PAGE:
Barry sent me this article about Anne Coulter blasting 9-11 widows right before Mike IMed me about a Woot-off:

Mike: Woot-Off !!!
theAlphaJohn: christ
theAlphaJohn: is there a vial of AIDS on there? I want to throw it in Anne Coulter's face
theAlphaJohn: or maybe a bucket of cancer
Mike: you'll have to stand in line.
Mike: what a bitch
theAlphaJohn: i'd like to throw a water balloon full of herpes on her stupid gash
theAlphaJohn: not that it would matter, no one is sticking their dick in that mess
Mike: lol. for sure.
Mike: actually, I think she has a dick.
Mike: albeit a little tiny one.
theAlphaJohn: what are you buying me on the woot-off?
Mike: already got you a couple of really neat electric air fresheners.
theAlphaJohn: :/
Mike: lol
theAlphaJohn: why arent there Real Dolls on there?
theAlphaJohn: or child-killing robots?
theAlphaJohn: or trannies?
theAlphaJohn: something i can use, or at least be entertained by?
Mike: your interests must lie outside the general public's interests. Imagine that.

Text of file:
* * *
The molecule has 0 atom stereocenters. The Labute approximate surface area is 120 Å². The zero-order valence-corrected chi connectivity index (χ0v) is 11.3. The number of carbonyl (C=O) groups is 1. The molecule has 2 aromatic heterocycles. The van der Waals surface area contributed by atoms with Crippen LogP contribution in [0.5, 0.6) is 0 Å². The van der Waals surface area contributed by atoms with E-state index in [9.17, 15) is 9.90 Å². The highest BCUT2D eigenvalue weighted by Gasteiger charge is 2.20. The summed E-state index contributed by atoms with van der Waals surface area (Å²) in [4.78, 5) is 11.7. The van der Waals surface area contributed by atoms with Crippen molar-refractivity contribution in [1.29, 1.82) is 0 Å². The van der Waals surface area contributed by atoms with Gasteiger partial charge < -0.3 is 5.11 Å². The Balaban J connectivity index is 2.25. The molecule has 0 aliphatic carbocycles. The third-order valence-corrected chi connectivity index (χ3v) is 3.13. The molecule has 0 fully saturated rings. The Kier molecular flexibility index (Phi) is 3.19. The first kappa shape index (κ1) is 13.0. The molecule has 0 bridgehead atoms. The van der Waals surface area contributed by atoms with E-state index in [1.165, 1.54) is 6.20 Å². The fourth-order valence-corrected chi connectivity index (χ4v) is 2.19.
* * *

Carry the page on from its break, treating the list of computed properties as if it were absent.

theAlphaJohn: i doubt it
theAlphaJohn: i'm zero sigma from the mean
theAlphaJohn: which means i am the mean
Mike: I'll have to check that.
theAlphaJohn: and, ironically, i'm just plain mean
Mike: now there's something that makes sense.

Tuesday, June 06, 2006

Jenn and I discuss my (lack of) literary talent

Jenn: i was talking about the story you wrote about me being a horible person
theAlphaJohn: i have no idea, i'd have to see it
Jenn: it was a long time ago
Jenn: i thougth i was on the suny france website
theAlphaJohn: lol
theAlphaJohn: that was in 1998 jen
Jenn: i know but i still bothered me
Jenn: dont like when people i like dont like me
Jenn: or think less of me then i want them too
Jenn: do you know what im talking about now?
theAlphaJohn: vaguely
Jenn: do you still hate me? ;)
theAlphaJohn: every day
theAlphaJohn: and twice on sundays
theAlphaJohn: :)
Jenn: jerk
Jenn: so when i come visit, you're gonna make me sleep outside arent you?
theAlphaJohn: probably
Jenn: will you at least give me a pillow?
theAlphaJohn: perhaps a mountain of sod
theAlphaJohn: we'll see

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[via SMS]

If it's good to do what makes you happy, is it better to work to rid yourself of what makes you unhappy?

Monday, June 05, 2006

AIDS Turns 25

Aww...happy birthday, AIDS!

Remember when you were a toddler, and Sebastian Bach went on MTV News wearing a T-shirt that said, "AIDS kills fags dead?" And then when people were outraged, he came back on MTV news and "apologized" by saying, (I'll paraphrase because I can't find the exact quote) "It was wrong -- I have gay friends, and I can see how it would upset some people. My grandmother died recently and I'd be mad if someone wore a shirt that said, 'Cancer Kills Grandmas Dead'".

Would you really be mad Sebastian, would you?